Remember we support you all the way! There is no right or wrong way with ED. I know how hard you have worked. I know all the thought and research you have done, looking back at your previous posts. 

I hope positive change comes soon!
💐

When within yourself you find the road, the right road will open.  (Dejan Stojanovic)

Food+more food+time+love+good professional help+ATDT+no exercise+ state not just weight+/- the "right" medicine= healing---> recovery(--->life without ED)
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Kali

Dear sunny6,

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I know this is slow, I just never expected the anger around support at this stage.  I believe we are all tired and all had hoped that the ED would have been a distant memory at this point.

I know this is beyond frustrating and exhausting...but only thing we can do while slogging through the illness is to just keep going one day at a time. You have been doing everything possible to help them and to make sure that they have the best opportunities for treatment and care so that eventually they will recover. As they say, if you are getting flak you are over the target. So you must be doing some things that the Ed hates since they are so angry.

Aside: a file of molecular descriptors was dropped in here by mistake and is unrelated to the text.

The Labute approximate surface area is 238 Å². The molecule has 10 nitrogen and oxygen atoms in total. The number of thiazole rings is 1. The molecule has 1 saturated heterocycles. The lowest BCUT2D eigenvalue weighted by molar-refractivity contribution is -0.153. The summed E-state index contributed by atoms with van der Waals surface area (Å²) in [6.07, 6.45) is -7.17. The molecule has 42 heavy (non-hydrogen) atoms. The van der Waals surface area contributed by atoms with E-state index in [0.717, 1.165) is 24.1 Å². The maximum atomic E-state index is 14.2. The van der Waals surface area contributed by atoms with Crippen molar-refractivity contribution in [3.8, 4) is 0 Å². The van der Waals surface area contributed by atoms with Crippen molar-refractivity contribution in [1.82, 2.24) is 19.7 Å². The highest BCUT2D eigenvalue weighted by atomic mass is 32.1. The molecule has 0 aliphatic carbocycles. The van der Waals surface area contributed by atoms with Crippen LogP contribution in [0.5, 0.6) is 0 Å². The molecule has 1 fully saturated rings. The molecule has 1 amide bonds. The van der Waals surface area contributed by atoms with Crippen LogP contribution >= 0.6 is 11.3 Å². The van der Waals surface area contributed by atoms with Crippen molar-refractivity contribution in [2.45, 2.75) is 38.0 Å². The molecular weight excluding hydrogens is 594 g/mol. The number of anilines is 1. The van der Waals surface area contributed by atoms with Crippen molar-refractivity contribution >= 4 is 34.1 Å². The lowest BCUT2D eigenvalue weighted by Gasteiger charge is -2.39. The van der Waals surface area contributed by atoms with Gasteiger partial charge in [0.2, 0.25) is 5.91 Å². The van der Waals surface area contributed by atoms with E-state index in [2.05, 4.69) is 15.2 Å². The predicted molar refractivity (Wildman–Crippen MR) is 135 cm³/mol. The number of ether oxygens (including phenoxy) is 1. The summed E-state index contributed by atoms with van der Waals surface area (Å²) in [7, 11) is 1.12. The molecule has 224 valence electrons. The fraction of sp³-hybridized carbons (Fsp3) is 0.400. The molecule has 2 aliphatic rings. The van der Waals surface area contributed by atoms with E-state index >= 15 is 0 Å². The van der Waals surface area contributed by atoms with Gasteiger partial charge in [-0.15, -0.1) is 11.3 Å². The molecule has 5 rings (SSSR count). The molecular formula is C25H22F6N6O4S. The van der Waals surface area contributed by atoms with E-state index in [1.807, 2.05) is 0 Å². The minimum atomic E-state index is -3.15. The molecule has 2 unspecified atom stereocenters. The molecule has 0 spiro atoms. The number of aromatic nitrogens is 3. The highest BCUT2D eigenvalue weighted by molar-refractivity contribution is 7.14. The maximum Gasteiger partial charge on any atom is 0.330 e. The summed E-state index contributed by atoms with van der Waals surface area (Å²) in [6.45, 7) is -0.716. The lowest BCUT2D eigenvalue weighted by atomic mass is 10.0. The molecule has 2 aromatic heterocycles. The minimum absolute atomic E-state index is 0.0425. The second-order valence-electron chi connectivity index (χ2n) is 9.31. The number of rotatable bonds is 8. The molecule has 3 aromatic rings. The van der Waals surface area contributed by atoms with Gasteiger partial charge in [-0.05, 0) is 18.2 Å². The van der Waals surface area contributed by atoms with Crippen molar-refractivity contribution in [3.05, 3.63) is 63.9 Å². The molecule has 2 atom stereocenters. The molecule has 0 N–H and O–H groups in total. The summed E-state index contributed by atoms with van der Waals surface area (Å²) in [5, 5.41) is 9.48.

But for the moment, are there any self care things you could do for yourself? Yoga? Drinks night with friends? A day at a spa?

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Up until a week ago, we required all meals to be eaten in our presence, but food still was being cheeked or purged. ED has now found this great loophole of going out and saying that their therapy is about them doing this on their own

Are you aware of how often they are purging? Is their therapist aware? 

warmly,
Kali

 

Food=Love
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sunny6
Yes.  The therapist is aware.  It depends.  If they can restrict, then they don't purge.  If we go a few days with no restriction, then there is a purge.  A full purge of a meal isn't very frequent. Maybe once a month.  But they can regurgitate a portion of their meal with no effort when the anxiety is high.  That is more frequent and all the doctors that we have seen have stated this is anxiety and they need to work on their calming techniques.  Some days it works and some days it doesn't.  I agree on the anger, but how long does it last?  This intense anger has been going in for 9 months and is getting defiant.
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LaraB

Hi EvaMusby’s description of adolescent focussed psychotherapy might be worth a read. Apologies if you are already familiar with this X

https://anorexiafamily.com/aft-adolescent-focused-therapy-anorexia-afp-an/?v=79cba1185463